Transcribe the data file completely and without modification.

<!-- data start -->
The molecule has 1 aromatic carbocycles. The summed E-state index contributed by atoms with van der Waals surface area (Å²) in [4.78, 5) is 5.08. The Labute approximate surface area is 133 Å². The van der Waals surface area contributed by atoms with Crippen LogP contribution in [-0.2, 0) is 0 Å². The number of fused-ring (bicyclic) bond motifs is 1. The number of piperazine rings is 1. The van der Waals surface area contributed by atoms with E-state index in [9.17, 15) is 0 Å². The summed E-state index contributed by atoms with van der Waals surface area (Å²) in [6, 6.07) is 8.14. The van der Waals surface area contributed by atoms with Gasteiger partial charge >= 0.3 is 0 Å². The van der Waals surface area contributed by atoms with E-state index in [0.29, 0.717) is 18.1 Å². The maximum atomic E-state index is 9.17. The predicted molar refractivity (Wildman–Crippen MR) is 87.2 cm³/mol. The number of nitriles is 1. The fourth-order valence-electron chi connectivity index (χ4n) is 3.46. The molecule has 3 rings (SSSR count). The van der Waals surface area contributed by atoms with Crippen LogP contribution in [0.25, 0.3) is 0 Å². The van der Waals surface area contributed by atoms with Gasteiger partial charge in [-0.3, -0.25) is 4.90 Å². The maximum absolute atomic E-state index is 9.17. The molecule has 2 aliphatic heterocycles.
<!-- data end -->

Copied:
The molecule has 1 aromatic carbocycles. The summed E-state index contributed by atoms with van der Waals surface area (Å²) in [4.78, 5) is 5.08. The Labute approximate surface area is 133 Å². The van der Waals surface area contributed by atoms with Crippen LogP contribution in [-0.2, 0) is 0 Å². The number of fused-ring (bicyclic) bond motifs is 1. The number of piperazine rings is 1. The van der Waals surface area contributed by atoms with E-state index in [9.17, 15) is 0 Å². The summed E-state index contributed by atoms with van der Waals surface area (Å²) in [6, 6.07) is 8.14. The van der Waals surface area contributed by atoms with Gasteiger partial charge >= 0.3 is 0 Å². The van der Waals surface area contributed by atoms with E-state index in [0.29, 0.717) is 18.1 Å². The maximum atomic E-state index is 9.17. The predicted molar refractivity (Wildman–Crippen MR) is 87.2 cm³/mol. The number of nitriles is 1. The fourth-order valence-electron chi connectivity index (χ4n) is 3.46. The molecule has 3 rings (SSSR count). The van der Waals surface area contributed by atoms with Crippen LogP contribution in [0.25, 0.3) is 0 Å². The van der Waals surface area contributed by atoms with Gasteiger partial charge in [-0.3, -0.25) is 4.90 Å². The maximum absolute atomic E-state index is 9.17. The molecule has 2 aliphatic heterocycles.